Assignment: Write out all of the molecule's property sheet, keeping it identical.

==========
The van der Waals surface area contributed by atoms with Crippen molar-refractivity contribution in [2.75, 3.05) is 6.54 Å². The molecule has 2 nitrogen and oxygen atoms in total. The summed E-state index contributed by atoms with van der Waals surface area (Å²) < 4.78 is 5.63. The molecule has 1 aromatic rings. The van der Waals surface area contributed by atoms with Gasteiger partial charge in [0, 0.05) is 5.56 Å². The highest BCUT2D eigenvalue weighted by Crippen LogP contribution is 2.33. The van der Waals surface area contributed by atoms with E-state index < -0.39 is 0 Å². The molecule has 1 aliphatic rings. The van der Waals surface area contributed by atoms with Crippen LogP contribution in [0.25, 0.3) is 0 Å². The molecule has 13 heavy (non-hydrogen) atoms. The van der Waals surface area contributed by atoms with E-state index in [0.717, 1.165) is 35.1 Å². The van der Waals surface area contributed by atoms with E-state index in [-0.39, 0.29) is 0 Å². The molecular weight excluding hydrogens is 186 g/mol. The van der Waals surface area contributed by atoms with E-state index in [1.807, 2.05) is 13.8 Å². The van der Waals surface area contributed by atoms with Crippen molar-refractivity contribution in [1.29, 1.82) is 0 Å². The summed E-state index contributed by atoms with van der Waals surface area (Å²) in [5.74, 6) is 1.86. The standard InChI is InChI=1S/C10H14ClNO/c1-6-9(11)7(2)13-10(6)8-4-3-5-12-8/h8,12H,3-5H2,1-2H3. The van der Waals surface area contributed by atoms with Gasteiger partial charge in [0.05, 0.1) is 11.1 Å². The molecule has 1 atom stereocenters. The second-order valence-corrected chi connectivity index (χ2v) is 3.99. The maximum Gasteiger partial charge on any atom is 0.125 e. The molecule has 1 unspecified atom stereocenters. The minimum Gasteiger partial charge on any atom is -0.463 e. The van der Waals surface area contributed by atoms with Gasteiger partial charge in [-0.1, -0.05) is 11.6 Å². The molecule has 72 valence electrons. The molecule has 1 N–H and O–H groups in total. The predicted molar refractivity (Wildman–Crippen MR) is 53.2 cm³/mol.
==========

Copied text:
The van der Waals surface area contributed by atoms with Crippen molar-refractivity contribution in [2.75, 3.05) is 6.54 Å². The molecule has 2 nitrogen and oxygen atoms in total. The summed E-state index contributed by atoms with van der Waals surface area (Å²) < 4.78 is 5.63. The molecule has 1 aromatic rings. The van der Waals surface area contributed by atoms with Gasteiger partial charge in [0, 0.05) is 5.56 Å². The highest BCUT2D eigenvalue weighted by Crippen LogP contribution is 2.33. The van der Waals surface area contributed by atoms with E-state index < -0.39 is 0 Å². The molecule has 1 aliphatic rings. The van der Waals surface area contributed by atoms with Crippen LogP contribution in [0.25, 0.3) is 0 Å². The molecule has 13 heavy (non-hydrogen) atoms. The van der Waals surface area contributed by atoms with E-state index in [0.717, 1.165) is 35.1 Å². The van der Waals surface area contributed by atoms with E-state index in [-0.39, 0.29) is 0 Å². The molecular weight excluding hydrogens is 186 g/mol. The van der Waals surface area contributed by atoms with E-state index in [1.807, 2.05) is 13.8 Å². The van der Waals surface area contributed by atoms with Crippen molar-refractivity contribution in [1.29, 1.82) is 0 Å². The summed E-state index contributed by atoms with van der Waals surface area (Å²) in [5.74, 6) is 1.86. The standard InChI is InChI=1S/C10H14ClNO/c1-6-9(11)7(2)13-10(6)8-4-3-5-12-8/h8,12H,3-5H2,1-2H3. The van der Waals surface area contributed by atoms with Gasteiger partial charge in [0.05, 0.1) is 11.1 Å². The molecule has 1 atom stereocenters. The second-order valence-corrected chi connectivity index (χ2v) is 3.99. The maximum Gasteiger partial charge on any atom is 0.125 e. The molecule has 1 unspecified atom stereocenters. The minimum Gasteiger partial charge on any atom is -0.463 e. The van der Waals surface area contributed by atoms with Gasteiger partial charge in [-0.1, -0.05) is 11.6 Å². The molecule has 72 valence electrons. The molecule has 1 N–H and O–H groups in total. The predicted molar refractivity (Wildman–Crippen MR) is 53.2 cm³/mol.